Market Report 23.02.2024

Osterhorn, Friday, 23.02.2024

The US $ in EURO: 1,0825

What happened this week

The trade fair in Milan is over and anyone who still needed confirmation of the many theses and problems of the European leather industry will hardly have travelled home without having received it. First of all, it remains the case that the trade fair is still the most important in the world for its actual purpose. If you want to find out about the use of leather in the wider field of fashion, this is the place to be and if you want to find trends, articles and news, you will hardly find a better place for our sector. However, many people come to Italy to get a general impression of the situation in the leather industry. This is then reduced to personal meetings, because what does the industrial production of leather and leather products have to do with the trade fair in Milan? Nothing really, because that is not its original purpose. So, you have to divide the ‘results’ of the fair into different sectors. It remains the case that where leather is a craft and artisan product, an important component of high-quality consumer goods, plays a role for specialised use, it has not lost either its utility functions or its fashion significance. Where leather is used as a mass-produced article in standardised form, the problems in Europe are piling up. The reasons for this are now well known and sufficiently discussed, and the meetings in Milan have probably confronted even the last person who wanted to deny reality with the facts. This means that we now have to deal with the question of what the consequences will be in the near future. The decline in production and the corresponding adjustment of production capacities cannot and will not remain without consequences for the market. It is up to each individual to decide what conclusions to draw for the various European and German hide types. It is not necessarily the case that one could seriously believe that the development has come as a surprise, but we are not yet at the end and the final consequences have yet to be seen. In business terms, it was a quieter trade fair for us. Specialities are excluded from this, because in the ‘special things’ sector one remains more concerned with the details and planning than with the question of prices and sales volumes. The biggest problem, of course, is still the hides, which are considered ‘premium’ and ‘expensive’ by international standards. These are almost exclusively used in the European leather industry, which has the biggest problems in its price segment, first and foremost an extreme lack of orders, which is now leading to considerable restrictions in production almost everywhere and therefore also in the demand for hides. It remains to be seen what decisions the slaughter industry in particular will now derive from these findings with regard to pricing in the coming months, because if prices are not significantly adjusted, sales will continue to fall and the consequences of the problem will simply be postponed. In the case of female hides, sales are still possible up to a clear price barrier and as long as this is adhered to, there is no recognisable sales problem, at least in this segment and so far. However, this can change again very quickly towards spring.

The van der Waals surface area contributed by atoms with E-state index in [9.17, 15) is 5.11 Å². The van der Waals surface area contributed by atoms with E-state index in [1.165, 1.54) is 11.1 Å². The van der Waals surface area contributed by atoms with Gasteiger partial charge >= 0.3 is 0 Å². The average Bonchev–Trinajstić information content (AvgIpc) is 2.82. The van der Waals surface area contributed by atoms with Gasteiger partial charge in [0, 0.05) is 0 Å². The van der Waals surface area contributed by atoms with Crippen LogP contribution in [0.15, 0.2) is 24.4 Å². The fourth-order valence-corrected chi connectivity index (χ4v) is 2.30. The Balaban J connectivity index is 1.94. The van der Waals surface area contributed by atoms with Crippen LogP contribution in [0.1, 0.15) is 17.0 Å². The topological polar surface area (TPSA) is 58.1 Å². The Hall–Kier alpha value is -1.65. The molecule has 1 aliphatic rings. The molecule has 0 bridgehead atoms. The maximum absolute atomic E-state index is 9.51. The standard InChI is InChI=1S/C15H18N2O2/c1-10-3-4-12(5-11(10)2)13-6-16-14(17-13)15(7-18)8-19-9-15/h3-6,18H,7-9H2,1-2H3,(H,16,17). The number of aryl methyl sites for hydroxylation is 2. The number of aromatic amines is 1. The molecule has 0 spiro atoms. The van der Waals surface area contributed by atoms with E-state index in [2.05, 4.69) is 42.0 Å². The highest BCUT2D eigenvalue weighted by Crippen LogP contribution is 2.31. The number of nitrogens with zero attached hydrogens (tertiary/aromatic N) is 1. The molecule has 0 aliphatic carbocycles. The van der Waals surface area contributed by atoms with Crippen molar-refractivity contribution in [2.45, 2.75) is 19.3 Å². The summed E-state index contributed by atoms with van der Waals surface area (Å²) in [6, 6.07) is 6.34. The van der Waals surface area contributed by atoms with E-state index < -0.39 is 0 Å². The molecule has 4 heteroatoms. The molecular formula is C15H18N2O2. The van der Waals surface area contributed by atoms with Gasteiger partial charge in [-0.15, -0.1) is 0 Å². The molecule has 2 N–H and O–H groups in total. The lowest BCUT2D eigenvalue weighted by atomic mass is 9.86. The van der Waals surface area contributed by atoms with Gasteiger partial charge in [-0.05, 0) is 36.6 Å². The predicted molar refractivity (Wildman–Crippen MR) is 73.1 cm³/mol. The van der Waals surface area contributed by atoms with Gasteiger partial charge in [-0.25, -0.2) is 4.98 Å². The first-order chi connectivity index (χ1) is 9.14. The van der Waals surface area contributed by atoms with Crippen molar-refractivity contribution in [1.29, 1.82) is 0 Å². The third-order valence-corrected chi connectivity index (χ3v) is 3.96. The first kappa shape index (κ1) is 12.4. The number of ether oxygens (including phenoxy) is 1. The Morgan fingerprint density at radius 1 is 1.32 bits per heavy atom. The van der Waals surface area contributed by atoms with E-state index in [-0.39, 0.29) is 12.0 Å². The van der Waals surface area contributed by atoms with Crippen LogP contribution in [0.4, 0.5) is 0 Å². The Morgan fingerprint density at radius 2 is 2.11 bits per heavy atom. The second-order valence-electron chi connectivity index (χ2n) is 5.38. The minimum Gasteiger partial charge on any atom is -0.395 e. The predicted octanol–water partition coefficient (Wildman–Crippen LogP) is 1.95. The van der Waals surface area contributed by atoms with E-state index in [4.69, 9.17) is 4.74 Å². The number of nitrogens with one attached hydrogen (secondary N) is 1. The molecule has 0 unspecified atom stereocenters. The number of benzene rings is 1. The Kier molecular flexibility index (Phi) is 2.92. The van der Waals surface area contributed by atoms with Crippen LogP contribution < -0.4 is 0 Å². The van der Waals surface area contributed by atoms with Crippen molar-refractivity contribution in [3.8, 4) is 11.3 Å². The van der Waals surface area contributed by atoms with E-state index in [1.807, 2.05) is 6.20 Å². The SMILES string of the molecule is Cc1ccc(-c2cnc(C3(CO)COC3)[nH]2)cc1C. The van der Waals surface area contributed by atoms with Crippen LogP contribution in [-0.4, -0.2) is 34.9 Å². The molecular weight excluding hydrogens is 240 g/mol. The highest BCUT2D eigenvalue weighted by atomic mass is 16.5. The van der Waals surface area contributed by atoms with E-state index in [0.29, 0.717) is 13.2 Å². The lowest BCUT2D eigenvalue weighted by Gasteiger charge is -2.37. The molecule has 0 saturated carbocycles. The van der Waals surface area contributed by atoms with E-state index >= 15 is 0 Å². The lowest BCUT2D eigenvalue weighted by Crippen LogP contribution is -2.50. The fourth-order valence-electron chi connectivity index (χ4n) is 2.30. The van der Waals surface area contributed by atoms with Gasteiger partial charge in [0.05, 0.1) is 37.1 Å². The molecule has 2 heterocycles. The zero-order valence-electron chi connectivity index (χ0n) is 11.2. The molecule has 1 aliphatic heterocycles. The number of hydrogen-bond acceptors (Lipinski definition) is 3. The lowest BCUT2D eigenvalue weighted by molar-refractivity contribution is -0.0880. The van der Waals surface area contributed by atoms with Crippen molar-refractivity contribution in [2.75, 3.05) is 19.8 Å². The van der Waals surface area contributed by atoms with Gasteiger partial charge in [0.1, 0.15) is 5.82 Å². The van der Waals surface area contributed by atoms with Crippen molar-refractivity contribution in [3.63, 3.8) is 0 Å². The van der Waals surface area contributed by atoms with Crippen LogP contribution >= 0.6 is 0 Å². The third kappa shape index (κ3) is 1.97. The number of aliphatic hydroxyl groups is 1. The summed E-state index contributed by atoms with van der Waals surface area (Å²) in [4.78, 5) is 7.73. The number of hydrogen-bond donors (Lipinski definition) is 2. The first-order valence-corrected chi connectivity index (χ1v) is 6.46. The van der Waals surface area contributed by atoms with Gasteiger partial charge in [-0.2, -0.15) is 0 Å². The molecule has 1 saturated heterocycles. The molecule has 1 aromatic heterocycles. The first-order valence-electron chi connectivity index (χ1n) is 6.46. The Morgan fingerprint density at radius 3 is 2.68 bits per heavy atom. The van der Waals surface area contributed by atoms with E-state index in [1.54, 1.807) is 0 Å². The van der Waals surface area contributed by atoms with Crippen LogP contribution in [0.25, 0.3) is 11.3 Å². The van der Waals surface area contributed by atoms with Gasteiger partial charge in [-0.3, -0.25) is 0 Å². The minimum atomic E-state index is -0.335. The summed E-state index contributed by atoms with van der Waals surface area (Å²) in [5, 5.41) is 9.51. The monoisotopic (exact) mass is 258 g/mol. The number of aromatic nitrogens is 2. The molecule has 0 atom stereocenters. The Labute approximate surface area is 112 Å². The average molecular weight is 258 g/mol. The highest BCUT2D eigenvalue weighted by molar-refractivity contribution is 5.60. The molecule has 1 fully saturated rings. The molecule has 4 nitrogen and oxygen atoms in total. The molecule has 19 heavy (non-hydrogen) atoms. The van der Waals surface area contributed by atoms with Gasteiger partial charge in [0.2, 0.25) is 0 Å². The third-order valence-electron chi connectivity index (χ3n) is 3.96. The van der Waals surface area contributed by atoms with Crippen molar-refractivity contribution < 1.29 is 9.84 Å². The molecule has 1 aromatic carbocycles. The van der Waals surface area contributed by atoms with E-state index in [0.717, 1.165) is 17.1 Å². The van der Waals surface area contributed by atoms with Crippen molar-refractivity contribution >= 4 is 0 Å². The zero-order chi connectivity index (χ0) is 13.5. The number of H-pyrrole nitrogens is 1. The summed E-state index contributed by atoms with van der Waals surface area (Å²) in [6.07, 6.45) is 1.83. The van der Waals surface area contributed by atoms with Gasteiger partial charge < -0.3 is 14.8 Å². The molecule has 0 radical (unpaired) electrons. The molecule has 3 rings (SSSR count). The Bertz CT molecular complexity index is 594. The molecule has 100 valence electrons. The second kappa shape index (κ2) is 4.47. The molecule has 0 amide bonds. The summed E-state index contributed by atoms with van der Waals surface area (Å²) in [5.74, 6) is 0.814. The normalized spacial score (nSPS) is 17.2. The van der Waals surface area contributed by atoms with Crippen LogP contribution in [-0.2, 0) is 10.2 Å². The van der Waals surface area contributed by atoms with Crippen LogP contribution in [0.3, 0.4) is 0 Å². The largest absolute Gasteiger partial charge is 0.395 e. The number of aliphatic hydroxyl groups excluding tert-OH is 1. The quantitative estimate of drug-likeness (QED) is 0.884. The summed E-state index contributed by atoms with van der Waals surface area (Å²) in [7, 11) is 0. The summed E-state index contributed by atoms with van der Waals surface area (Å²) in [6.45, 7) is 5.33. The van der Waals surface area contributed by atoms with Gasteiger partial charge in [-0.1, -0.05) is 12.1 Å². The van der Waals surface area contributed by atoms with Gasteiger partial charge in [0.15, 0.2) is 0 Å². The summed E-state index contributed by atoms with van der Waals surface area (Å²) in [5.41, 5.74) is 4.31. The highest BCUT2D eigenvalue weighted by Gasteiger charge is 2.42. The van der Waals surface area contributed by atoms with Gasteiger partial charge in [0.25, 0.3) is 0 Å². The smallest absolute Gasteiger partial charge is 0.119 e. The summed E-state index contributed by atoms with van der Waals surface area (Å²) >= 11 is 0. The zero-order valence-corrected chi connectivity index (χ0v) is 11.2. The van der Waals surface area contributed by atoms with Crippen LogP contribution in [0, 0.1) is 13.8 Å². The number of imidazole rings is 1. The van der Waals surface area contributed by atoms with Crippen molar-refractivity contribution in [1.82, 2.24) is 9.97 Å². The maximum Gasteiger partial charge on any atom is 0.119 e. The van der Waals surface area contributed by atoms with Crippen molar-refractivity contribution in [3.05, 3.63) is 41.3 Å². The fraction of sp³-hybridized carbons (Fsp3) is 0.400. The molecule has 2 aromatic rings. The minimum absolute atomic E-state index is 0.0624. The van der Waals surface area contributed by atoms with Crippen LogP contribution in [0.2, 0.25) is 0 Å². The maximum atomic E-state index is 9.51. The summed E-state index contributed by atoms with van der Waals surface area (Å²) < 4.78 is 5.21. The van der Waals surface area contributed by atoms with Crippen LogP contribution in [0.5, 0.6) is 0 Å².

The kill

We have no news to report regarding the kill. Volumes have normalised again after the carnival week and are neither particularly high nor particularly low, but in line with the season. In addition to the problems in the slaughter industry, what will happen to kills for the rest of the year and 2025 will ultimately be fundamentally determined by the cattle counts in May and November.

What do we expect

It will be surprising if the next few weeks are not strongly influenced by the fact that one has to process and digest the expectations, insights and impressions from the discussions at the trade fair. One has also the impression that some sellers urgently needed this trade fair in order to have a so-called ‘official reference’ to explain their problems. What conclusions and decisions will then be derived from this in the companies will inevitably become apparent in the coming weeks. Under no circumstances can the policy of supporting prices and hoping for an improvement be the concept and strategy for the coming months. Those who think in longer cycles and believe that they know other and better strategies in response to the current problems may come to different conclusions. However, we believe that there is virtually ‘no alternative’ to adapting the male prices to global price grid.

Price Table

Type Weight range Avg. green weight Salted weight Avg. weight salted Price per kg Trend
Ox | Heifers 15/24,5 kg 22,0/23,5 kg 13/22 kg 20/21 kg € 1,00 Stable
25/29,5 kg 27,5/28,5 kg 22/27 kg 25/26 kg € 0,70 Stable
Dairy cows 15/24,5 kg 22,5/23,5 kg 13/22 kg 20/21 kg € 0,65 Weakish
25/29,5 kg 27,5/28,5 kg 22/27 kg 25/26 kg € 0,55 Stable
30/+ kg 33,5/35,5 kg 27/+ kg 29/31 kg € 0,55 Stable
Bulls 25/29,5 kg 27,5/28,5 kg 22/27 kg 25/26 kg € 0,90 Weak
30/39,5 kg 36,0/37,0 kg 24/34 kg 31/33 kg € 0,95 Weak
40/+ kg 45,0/48,0 kg 34/+ kg 38/40 kg € 0,90 Weak
Thirds 15/+ kg 25,0/27,5 kg 13/+ kg 24/26 kg € 0,40 Weakish
Thirds bulls 30/+ kg 38,0/40,0 kg 24/+ kg 33/36 kg € 0,45 Weakish